If an injunction is granted, the Court may order the patentee to provide security adequate to compensate the defendant in the event that the Court revokes the order for provisional measures (R211(4)), and payment of security is compulsory in ex parte actions. 
Part 3 of the Rules of Procedure provides detailed guidance on a number of points, including: the lodging of protective letters (“schutzschrifte”) (R207); the formal requirements of an application for provisional measures (R206); formal examination of the application (R208); the Court’s discretion whether to inform the defendant of any application (R209); any oral hearing (R210); ex parte decisions (R212); and the revocation of provisional measures and the requirement for compensation of the defendant (R213). 
Orders to Preserve Evidence and Inspect Premises 
Article 60 of the UPC Agreement sets out relatively comprehensive provisions for the preservation of evidence (also known as a Saisie) and the inspection of premises. Save for the inspection provisions, Article 60 is broadly similar to Article 7 of the Enforcement Directive. Part 2, Chapter 4 of the Rules of Procedure sets out how to apply for these measures.  Article 60(1) allows a claimant, even before the commencement of proceedings, to apply for measures to preserve relevant evidence, which may involve taking samples or seizing infringing goods, items used in the protection of allegedly infringing products or documents (Art 60(2)).  These measures may be ordered ex parte (Art 60(5) and 60(6)), may require the lodging of security by the applicant (60(7), and may be  revoked (60(8)).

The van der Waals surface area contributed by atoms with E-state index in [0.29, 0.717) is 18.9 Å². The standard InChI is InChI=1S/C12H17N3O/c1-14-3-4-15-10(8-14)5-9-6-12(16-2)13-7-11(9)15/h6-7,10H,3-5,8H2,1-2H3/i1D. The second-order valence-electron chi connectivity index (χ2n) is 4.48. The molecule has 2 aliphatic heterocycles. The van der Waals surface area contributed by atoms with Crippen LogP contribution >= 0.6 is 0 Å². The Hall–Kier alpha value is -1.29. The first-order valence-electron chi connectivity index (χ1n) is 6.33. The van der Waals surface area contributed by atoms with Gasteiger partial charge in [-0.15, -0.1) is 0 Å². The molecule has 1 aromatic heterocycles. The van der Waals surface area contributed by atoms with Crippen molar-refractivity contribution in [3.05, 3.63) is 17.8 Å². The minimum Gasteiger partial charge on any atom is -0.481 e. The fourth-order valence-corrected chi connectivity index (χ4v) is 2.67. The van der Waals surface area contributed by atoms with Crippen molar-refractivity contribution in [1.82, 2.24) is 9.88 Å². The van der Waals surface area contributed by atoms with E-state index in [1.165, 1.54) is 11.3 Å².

Whilst orders to preserve evidence are already covered in the Enforcement Directive, with Member States therefore already being obliged to provide equivalent measures under national law, the inspection provisions in Articles 60(3) and 60(4) may have no national equivalents in some Member States.  The order for inspection envisaged in Article 60 appears similar to a so-called 'Anton Piller' order under English law, requiring the conduct of the search of any premises to be supervised by an appointed person.  As the geographical location of the premises to be searched will clearly fall within territorial scope of only one national part of a European patent, the national law to apply to the search order, insofar as this is not covered by EU law or the UPC Agreement, should be easy to determine (see the previous post). 
Order to Freeze Assets 
Article 61 of the UPC Agreement provides for freezing orders, which are governed by largely the same procedure at that for Saisie applications (see R200).  The wording of Article 61 differs substantially from that of Article 9(2) of the Enforcement Directive, but procedures implemented in national laws under the Directive are likely to broadly provide for the measures described in Article 61.  The Court may “order a party not to remove from its jurisdiction any assets located therein, or not to deal in any assets, whether located within its jurisdiction or not”.  This is potentially a very broad power, which may be applied for before the commencement of proceedings where infringement has already taken place or is anticipated to occur. 
Next post 
The next instalment in this series will cover general case management issues and evidence procedures.